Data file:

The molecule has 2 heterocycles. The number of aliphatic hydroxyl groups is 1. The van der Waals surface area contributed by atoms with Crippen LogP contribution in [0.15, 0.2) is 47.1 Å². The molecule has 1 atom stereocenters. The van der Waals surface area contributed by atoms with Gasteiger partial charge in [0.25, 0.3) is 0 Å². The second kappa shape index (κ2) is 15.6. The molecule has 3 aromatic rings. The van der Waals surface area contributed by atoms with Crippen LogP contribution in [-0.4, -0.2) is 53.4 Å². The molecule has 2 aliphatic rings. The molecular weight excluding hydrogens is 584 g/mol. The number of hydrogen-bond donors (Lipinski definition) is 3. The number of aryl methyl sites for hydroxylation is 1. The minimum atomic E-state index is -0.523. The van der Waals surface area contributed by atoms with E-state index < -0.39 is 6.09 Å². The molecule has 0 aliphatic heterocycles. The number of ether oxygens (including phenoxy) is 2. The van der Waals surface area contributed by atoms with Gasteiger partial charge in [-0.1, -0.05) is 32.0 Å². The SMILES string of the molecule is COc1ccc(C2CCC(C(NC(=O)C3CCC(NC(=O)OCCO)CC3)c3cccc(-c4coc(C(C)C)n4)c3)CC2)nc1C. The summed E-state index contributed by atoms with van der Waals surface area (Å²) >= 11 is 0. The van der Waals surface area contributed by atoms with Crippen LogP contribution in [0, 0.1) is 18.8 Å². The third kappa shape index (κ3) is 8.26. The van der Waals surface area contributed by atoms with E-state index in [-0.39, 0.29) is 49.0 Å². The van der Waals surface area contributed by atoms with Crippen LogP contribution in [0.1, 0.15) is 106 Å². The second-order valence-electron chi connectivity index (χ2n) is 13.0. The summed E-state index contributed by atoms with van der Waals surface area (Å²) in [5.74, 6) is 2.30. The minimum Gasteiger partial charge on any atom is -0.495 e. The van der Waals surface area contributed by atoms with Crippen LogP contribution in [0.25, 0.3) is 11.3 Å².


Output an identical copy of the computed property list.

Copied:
The molecule has 2 heterocycles. The number of aliphatic hydroxyl groups is 1. The van der Waals surface area contributed by atoms with Crippen LogP contribution in [0.15, 0.2) is 47.1 Å². The molecule has 1 atom stereocenters. The van der Waals surface area contributed by atoms with Gasteiger partial charge in [0.25, 0.3) is 0 Å². The second kappa shape index (κ2) is 15.6. The molecule has 3 aromatic rings. The van der Waals surface area contributed by atoms with Crippen LogP contribution in [-0.4, -0.2) is 53.4 Å². The molecule has 2 aliphatic rings. The molecular weight excluding hydrogens is 584 g/mol. The number of hydrogen-bond donors (Lipinski definition) is 3. The number of aryl methyl sites for hydroxylation is 1. The minimum atomic E-state index is -0.523. The van der Waals surface area contributed by atoms with E-state index < -0.39 is 6.09 Å². The molecule has 0 aliphatic heterocycles. The number of ether oxygens (including phenoxy) is 2. The van der Waals surface area contributed by atoms with Gasteiger partial charge in [-0.1, -0.05) is 32.0 Å². The SMILES string of the molecule is COc1ccc(C2CCC(C(NC(=O)C3CCC(NC(=O)OCCO)CC3)c3cccc(-c4coc(C(C)C)n4)c3)CC2)nc1C. The summed E-state index contributed by atoms with van der Waals surface area (Å²) >= 11 is 0. The van der Waals surface area contributed by atoms with Crippen LogP contribution in [0, 0.1) is 18.8 Å². The third kappa shape index (κ3) is 8.26. The van der Waals surface area contributed by atoms with E-state index in [-0.39, 0.29) is 49.0 Å². The van der Waals surface area contributed by atoms with Crippen LogP contribution in [0.1, 0.15) is 106 Å². The second-order valence-electron chi connectivity index (χ2n) is 13.0. The summed E-state index contributed by atoms with van der Waals surface area (Å²) in [5.74, 6) is 2.30. The minimum Gasteiger partial charge on any atom is -0.495 e. The van der Waals surface area contributed by atoms with Crippen LogP contribution in [0.25, 0.3) is 11.3 Å².